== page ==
The Cumulative Effect of Multiple Brain Injuries
The neurological damage from sport-related concussions (minor traumatic brain injuries) are well-recognized events resulting in permanent brain injury in thousands of athletes each year. Common symptoms from a concussion might include headaches, dizziness, and slowed cognition. These are the direct result of cellular damage to the neurons of the brain.
While the overt symptoms from these concussions typically resolve within several days to weeks, increasing scientific evidence suggests many athletes have persistent brain damage beyond the point of clinical recovery after injury. This form of brain damage is known as brain or neuronal microdamage because it is visible only under a microscope. It is not seen on common MRI or CT scans.
In many athletes, the damage is not completely repaired although the symptoms may seem to improve. Some of the damage remains only to accumulate with the microdamage from the next injury. In this manner, a series of seemingly innocent traumas can have the same cumulative effect on brain function as a single major trauma. It is now known as cumulative brain injury or CBI (See Cunningham 2013).
The inability to recover from injury is related to abnormal functioning of a specialized white blood cell within the brain called microglia. The following video gives an overview of what is going on in the brain when an individual does not recover from a traumatic or non-traumatic injury.
Multiple Causes of Brain Microdamage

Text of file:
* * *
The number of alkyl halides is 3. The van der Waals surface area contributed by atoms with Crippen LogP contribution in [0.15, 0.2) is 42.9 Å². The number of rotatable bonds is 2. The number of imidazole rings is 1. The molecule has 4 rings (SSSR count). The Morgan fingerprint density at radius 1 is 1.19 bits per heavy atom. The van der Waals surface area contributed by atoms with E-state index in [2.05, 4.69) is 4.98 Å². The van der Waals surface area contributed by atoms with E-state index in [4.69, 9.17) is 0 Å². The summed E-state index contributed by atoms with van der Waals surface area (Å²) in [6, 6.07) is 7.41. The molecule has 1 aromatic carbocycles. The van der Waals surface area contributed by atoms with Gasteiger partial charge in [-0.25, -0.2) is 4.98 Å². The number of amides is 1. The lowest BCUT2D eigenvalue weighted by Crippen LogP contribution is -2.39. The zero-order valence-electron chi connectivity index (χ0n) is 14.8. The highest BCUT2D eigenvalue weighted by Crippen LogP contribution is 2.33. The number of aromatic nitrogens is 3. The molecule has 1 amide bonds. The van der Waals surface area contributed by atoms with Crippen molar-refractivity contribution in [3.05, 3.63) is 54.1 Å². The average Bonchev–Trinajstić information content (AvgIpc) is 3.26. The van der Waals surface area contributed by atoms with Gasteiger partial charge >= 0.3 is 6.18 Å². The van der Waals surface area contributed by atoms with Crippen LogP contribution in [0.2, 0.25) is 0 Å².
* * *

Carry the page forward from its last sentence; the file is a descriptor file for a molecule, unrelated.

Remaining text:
In addition to typical traumatic brain injuries, CBI can occur from a variety of other insults such as sub-concussive brain injuries or non-traumatic brain injuries. Sub-concussive brain injuries (SCBI) are caused by the repetitive but mild head trauma experienced by a catcher or a soccer player for example.
Non-traumatic brain injuries (NTBI) can also mimic the effects of a TBI and result from events such as intensely negative emotional events (i.e., broken heart syndrome), infections, imbalances of intestinal bacteria, linoleic acid toxicity, vaccination, and cancer treatment. Non-traumatic brain injuries can add to the cumulative damage of physically-traumatic injuries.
Sports-related CBI is also affecting the general population and is partially responsible for the growing incidence of conditions such as attention deficit disorder, restless leg syndrome, obesity, chronic depression, migraine headaches, and PTSD, Alzheimer’s and Parkinson’s Disease, and ALS.
Injuries are not completely recovering as they did several decades ago and it is believed this has to do with an abnormal behavior of a form of central nervous system white blood cell known as microglia.
When functioning normally the microglia are responsible for orchestrating the repair process in the brain after an injury.
But in individuals who are unable to recover from brain injuries, the microglia are spinning out of control, adding further to the brain damage, and ultimately preventing other repair mechanisms such as stem cells from restoring brain function.
Amazingly, Dr. Nemechek has discovered how to reverse this damaging process. The Autonomic Advantage ™ Brain Recovery Program is the first program that can reverse underlying autonomic brain injury and symptoms that so many individuals suffer from.